Dr. Martin Luther King, Jr. said that "a riot is the language of the unheard." King wasn't condoning the violence of a riot, but he was condemning the legacy of racially based injustice that led to riots. And he was acknowledging how "violent rebellions" were a response to continued abuse of power from those forced to live under a system where equality and justice were systematically denied.

This year marked the 25th anniversary of the L.A. riot and the 50th anniversary of both the Newark and Detroit riots. All of the uprisings were sparked by incidents of racially biased police actions against members of the black community, combined with a long history of biased policing and lack of economical and educational opportunities.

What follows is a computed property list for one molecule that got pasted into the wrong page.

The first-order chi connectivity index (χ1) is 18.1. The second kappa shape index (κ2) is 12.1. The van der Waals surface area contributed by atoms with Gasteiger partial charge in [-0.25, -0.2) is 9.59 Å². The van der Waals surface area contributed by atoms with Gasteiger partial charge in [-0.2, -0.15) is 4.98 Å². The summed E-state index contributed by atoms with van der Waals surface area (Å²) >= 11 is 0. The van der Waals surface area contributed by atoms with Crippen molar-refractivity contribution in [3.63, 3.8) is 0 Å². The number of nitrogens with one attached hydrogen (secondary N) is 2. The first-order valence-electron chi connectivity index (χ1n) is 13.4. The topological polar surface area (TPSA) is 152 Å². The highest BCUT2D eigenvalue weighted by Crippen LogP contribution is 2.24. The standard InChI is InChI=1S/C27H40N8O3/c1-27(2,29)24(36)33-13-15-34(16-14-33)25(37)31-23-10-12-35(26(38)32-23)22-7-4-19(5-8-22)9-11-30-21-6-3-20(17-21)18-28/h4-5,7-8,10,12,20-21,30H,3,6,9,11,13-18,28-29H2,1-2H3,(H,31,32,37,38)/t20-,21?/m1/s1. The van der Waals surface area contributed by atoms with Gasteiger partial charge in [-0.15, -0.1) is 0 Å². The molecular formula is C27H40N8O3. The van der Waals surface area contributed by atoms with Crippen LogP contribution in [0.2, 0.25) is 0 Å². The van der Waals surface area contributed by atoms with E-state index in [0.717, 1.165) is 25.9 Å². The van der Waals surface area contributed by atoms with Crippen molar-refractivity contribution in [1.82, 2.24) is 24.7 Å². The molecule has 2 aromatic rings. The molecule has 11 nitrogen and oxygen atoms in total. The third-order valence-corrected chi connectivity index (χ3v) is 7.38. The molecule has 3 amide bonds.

In 2015, The Remix looked back at the1965 Watts riot, one of the first major uprisings to draw the public's attention to racial discrimination and police bias.